Open Access

Influence of static lumbar flexion on the trunk muscles' response to sudden arm movements

Chiropractic & Osteopathy200513:23

https://doi.org/10.1186/1746-1340-13-23

Received: 22 September 2005

Accepted: 23 November 2005

Published: 23 November 2005

Abstract

Background

Viscoelastic creep of lumbar ligaments (prolonged forward bend) has been shown to negatively influence the spine's muscular reflexive behaviour and spinal stability. No studies to date have investigated the influence of spinall viscoelastic creep on the feedforward response of the trunk muscles to sudden arm raises.

Methods

Surface myoelectric activity was collected from the transversus abdominis/internal oblique, the lower erector spinae and the deltoid muscle during sudden ballistic arm raising before and after 10 minutes of prolonged forward bend in 11 healthy participants free of low back injury. The timing of trunk muscle activity relative to the deltoid muscle was calculated for 5 trials before and 5 trials after the creep procedure.

Results

Viscoelastic creep had no influence on the feedforward response of the trunk muscles during sudden arm raises. A feedforward response of the trunk muscles was not seen in every study participant and during every trial.

Conclusion

Passive trunk muscle fatigue does not appear to influence the timing of the stabilizing role of the investigated trunk muscles to sudden arm flexion.

Keywords

EMG spine stability trunk muscles creep feedforward

Background

Maintaining adequate spinal stability is considered necessary in the avoidance of low back injury [1]. Spinal stability is theorized by Panjabi [2] to be maintained by the interaction of three systems: the active system, the passive system and the neural control system. The active system is composed of the muscles and related tendons, the passive system consists of the ligaments, discs and structural anatomy, while the neural system coordinates the interaction between the active and passive system via proprioceptive feedback and feed-forward input in response to challenges to spinal stability. The role of the three systems is currently being delineated via human and animal experiments.

When the muscular elements are removed from the spinal column it will buckle under a compressive load as low as 2 kg. Therefore, trunk muscles are necessary for providing spinal stability through out the spine's range of motion and particularly when the spine is in its neutral zone. In the neutral zone the passive ligaments provide little resistance to movement and therefore provide little stability. Muscles function much like guy wires on a ship's mast. The greater the tension in the guy wires and the greater the number of guy wires, the greater the stability and load supported by the mast. Adequate muscular activation is therefore necessary to achieve joint stability. Cholewicki et al [3] demonstrated that at a neutral spinal posture trunk muscles show a co-activation level of 1.7% of their maximum activity (MVC). When the spine is loaded (32 kg) the stability demands increase and muscle co-activation increases to 2.9% of MVC. Patients with low back injury have been shown to have higher trunk muscle co-activation possibly as a response to stabilize their relatively unstable spines compared with a pain free population [4].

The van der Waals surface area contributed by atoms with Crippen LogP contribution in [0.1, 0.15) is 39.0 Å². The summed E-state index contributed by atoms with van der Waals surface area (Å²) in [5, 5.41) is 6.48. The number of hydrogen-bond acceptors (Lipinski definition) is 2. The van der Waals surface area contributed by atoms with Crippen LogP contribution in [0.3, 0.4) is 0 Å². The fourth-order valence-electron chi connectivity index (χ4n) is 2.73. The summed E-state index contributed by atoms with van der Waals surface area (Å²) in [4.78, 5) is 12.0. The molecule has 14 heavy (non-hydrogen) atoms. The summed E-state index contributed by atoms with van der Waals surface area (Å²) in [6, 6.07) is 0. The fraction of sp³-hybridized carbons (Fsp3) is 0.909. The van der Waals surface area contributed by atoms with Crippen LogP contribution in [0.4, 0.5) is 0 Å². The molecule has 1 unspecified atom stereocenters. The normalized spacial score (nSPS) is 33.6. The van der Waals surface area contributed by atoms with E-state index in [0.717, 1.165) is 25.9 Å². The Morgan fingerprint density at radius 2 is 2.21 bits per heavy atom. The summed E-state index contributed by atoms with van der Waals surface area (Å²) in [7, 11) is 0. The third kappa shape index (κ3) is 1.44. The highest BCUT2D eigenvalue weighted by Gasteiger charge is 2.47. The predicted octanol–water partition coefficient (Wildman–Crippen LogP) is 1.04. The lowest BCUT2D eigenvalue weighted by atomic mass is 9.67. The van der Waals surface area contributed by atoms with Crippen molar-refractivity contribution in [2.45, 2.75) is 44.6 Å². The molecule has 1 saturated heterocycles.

The work of Solomonow and colleagues has shown that ligaments appear to function more as proprioceptive feedback than as structural supporting elements [5, 6].

Solomonow et al [5] have demonstrated that loading and stimulation of the supraspinal ligaments in a feline model and humans during surgery results in reflexive muscle activation of the multifidus muscle. This reflexive activation suggests that the multifidus is responding to a change in stability (the strain of the ligament) by increasing its activation and in turn attempting to stabilize the spine. This reflexive muscle activation relationship has also been demonstrated between the discs and the multifidus [7] and the SI joint and the gluteus maximus, multfidus and longissimus [8].

External factors may influence the stability of the spine and the interaction between the three systems. Fatigue, vibration and low back pain have been shown to increase the time between sudden loading of the spine (the spine is either abruptly bent forward or backward or perturbed in some manner) and the trunk muscle's response to this perturbation in any attempt to stabilize the spinal system [9, 10]. This increased latency response suggests that the spine may become unstable because of external factors.